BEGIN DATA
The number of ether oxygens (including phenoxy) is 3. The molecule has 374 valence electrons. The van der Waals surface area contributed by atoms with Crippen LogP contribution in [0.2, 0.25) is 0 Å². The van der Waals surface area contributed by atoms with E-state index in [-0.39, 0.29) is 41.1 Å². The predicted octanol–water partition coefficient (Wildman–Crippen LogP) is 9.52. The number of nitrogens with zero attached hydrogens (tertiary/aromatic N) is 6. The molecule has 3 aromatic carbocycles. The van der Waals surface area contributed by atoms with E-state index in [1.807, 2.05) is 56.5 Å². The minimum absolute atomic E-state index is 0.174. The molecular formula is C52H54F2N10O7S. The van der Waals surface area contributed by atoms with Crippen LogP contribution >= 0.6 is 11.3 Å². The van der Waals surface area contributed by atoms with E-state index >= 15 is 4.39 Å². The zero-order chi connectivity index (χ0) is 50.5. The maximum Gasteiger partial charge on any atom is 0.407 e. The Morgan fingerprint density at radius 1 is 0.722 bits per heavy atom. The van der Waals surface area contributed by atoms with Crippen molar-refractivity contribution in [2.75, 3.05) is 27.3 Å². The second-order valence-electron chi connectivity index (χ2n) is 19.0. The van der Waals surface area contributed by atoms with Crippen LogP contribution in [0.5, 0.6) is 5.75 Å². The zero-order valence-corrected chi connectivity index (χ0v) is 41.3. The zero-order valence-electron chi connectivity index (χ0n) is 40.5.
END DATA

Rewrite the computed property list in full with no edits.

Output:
The number of ether oxygens (including phenoxy) is 3. The molecule has 374 valence electrons. The van der Waals surface area contributed by atoms with Crippen LogP contribution in [0.2, 0.25) is 0 Å². The van der Waals surface area contributed by atoms with E-state index in [-0.39, 0.29) is 41.1 Å². The predicted octanol–water partition coefficient (Wildman–Crippen LogP) is 9.52. The number of nitrogens with zero attached hydrogens (tertiary/aromatic N) is 6. The molecule has 3 aromatic carbocycles. The van der Waals surface area contributed by atoms with E-state index in [1.807, 2.05) is 56.5 Å². The minimum absolute atomic E-state index is 0.174. The molecular formula is C52H54F2N10O7S. The van der Waals surface area contributed by atoms with Crippen LogP contribution >= 0.6 is 11.3 Å². The van der Waals surface area contributed by atoms with E-state index >= 15 is 4.39 Å². The zero-order chi connectivity index (χ0) is 50.5. The maximum Gasteiger partial charge on any atom is 0.407 e. The Morgan fingerprint density at radius 1 is 0.722 bits per heavy atom. The van der Waals surface area contributed by atoms with Crippen molar-refractivity contribution in [2.75, 3.05) is 27.3 Å². The second-order valence-electron chi connectivity index (χ2n) is 19.0. The van der Waals surface area contributed by atoms with Crippen LogP contribution in [0.5, 0.6) is 5.75 Å². The zero-order valence-corrected chi connectivity index (χ0v) is 41.3. The zero-order valence-electron chi connectivity index (χ0n) is 40.5.